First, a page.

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Posted April 13, 2019 09:04 pm
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Masters rookie Justin Harding stays in contention

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    Justin Harding chips up on the opening hole Saturday. The South African fought ups and downs for a round of 70. [ANDY NELSON/FOR THE AUGUSTA CHRONICLE]

Justin Harding, the only Masters Tournament rookie among the top 11 players after 54 holes, didn’t have his “best stuff” Saturday, but he stayed in contention.

The South African, who got in the field March 31 by being in the top 50 in the world golf ranking, birdied Nos. 12, 13, 15 and 17 on the back nine Saturday for 2-under-par 70. At 8-under 208, he’s five shots off the lead of Francesco Molinari.

“I’m having a good time, I really am,” the 33-year-old Harding said. “It’s nice to be in contention among the big boys. All of them that I’ve bumped into and spoken to have all been very nice. Just having a good time.”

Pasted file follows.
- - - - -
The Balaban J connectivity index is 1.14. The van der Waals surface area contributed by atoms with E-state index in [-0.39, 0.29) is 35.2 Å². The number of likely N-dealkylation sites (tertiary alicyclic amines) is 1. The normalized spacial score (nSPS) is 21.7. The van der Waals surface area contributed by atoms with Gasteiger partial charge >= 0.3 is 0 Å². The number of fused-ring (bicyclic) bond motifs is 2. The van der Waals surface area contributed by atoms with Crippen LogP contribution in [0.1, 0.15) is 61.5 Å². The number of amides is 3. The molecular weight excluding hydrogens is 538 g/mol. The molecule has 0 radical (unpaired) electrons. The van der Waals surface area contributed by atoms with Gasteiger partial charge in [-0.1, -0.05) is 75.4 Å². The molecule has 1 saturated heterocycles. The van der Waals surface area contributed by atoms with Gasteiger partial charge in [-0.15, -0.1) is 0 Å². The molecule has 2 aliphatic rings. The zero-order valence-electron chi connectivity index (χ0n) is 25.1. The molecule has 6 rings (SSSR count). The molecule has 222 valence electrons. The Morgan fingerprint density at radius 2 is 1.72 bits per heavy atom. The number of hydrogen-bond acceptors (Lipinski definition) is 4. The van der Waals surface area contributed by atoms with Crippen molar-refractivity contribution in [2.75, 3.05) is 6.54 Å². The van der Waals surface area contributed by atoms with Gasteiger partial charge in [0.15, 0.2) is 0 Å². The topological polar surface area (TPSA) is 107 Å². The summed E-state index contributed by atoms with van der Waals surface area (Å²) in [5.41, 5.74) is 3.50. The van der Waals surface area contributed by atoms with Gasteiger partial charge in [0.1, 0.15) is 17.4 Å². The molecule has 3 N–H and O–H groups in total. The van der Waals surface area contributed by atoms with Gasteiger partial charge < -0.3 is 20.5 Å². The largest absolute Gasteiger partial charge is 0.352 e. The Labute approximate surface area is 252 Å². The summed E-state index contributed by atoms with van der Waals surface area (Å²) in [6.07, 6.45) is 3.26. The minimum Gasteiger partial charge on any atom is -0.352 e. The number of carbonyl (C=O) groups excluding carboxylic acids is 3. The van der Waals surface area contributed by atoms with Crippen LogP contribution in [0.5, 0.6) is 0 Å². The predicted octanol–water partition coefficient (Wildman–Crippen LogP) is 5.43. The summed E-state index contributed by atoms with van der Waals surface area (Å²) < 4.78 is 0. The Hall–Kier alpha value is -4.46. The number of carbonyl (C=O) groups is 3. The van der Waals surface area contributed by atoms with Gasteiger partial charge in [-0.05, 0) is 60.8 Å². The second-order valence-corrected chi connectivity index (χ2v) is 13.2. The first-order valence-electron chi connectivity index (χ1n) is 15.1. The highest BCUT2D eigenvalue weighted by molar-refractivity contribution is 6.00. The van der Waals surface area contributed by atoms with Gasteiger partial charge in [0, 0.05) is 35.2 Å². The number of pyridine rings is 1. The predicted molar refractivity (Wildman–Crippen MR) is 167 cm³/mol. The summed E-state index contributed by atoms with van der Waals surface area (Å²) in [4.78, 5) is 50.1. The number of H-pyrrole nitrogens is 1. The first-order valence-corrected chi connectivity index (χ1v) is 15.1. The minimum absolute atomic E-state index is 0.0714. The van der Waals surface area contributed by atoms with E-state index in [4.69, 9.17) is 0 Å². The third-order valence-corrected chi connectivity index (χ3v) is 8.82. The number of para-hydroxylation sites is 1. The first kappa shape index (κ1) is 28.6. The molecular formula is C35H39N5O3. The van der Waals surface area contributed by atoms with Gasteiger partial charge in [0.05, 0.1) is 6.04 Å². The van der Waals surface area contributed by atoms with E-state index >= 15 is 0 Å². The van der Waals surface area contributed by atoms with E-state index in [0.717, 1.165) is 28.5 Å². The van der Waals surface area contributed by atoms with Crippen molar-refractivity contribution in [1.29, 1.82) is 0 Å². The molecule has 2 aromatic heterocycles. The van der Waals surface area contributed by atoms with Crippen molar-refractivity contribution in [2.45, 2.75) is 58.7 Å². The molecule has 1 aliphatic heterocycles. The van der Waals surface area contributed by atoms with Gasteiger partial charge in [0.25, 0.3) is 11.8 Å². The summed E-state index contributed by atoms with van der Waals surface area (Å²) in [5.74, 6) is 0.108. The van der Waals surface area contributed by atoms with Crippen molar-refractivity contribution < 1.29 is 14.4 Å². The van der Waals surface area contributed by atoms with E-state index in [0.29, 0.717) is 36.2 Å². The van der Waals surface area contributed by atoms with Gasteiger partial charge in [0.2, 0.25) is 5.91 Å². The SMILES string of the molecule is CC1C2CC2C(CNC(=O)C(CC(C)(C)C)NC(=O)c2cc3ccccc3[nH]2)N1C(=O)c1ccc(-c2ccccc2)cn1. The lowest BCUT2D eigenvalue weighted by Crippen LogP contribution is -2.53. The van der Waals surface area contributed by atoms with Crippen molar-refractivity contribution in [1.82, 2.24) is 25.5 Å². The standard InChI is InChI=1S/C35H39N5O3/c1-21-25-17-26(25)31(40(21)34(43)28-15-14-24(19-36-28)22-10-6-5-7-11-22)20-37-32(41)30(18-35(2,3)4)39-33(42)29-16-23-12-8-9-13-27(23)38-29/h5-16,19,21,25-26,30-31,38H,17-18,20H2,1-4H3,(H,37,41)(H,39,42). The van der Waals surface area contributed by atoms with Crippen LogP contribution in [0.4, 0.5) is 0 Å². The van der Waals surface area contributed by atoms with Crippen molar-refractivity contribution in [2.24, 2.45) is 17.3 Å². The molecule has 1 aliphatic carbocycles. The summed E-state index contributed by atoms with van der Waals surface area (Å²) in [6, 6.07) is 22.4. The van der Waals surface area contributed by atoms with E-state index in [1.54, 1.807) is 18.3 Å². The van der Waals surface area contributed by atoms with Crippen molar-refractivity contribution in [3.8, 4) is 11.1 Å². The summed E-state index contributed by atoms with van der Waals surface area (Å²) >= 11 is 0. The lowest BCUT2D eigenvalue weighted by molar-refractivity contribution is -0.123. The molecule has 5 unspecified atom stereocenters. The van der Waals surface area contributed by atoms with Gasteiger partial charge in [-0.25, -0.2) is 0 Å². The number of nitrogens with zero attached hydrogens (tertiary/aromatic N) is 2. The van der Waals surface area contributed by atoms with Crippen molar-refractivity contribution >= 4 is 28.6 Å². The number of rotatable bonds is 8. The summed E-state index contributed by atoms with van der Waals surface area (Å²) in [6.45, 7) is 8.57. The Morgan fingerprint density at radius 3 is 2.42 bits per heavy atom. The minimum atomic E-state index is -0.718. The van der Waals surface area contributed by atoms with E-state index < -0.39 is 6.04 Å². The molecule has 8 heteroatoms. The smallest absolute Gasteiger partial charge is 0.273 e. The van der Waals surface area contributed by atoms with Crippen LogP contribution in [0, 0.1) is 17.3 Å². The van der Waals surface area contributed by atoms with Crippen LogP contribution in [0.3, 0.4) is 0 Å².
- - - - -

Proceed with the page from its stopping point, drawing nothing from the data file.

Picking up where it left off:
Being five back, Harding said “I’ve got nothing to lose” in the final round. “Try to make some money and post a decent result.”

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Harding had a chance to make some Masters history if he could have broken 70 on Saturday after opening with a pair of 69s. No one in Masters history as done it for all four rounds, and Harding and Adam Scott were the only ones in the 60s in the first two rounds. Scott had 72 on Saturday.

Harding's birdie chip from behind the 18th green was came up a foot short, but he was just happy to par No. 18 after making bogey there the first two days.

“That tee shot is giving me nightmares, but I managed to put a good swing on it and put it in play,” Harding said. “I thought I hit a really good second shot. I thought I striped it right over the flag and I got no claps. But it ran over.”

Harding has enjoyed success on one of the most famous holes on the course, the par-3 12th. He parred it in the first round and made birdie Friday and Saturday. He talked to fellow countryman Ernie Els, a 23-time Masters participant and two-time runner-up, about it last week at the Texas Open.

“Ernie gave me a pretty good pointer last week in San Antonio,” Harding said. “He said just aim between the bunkers. You can make pars and bogeys out of the bunkers but you obviously need to take a big number off the card.”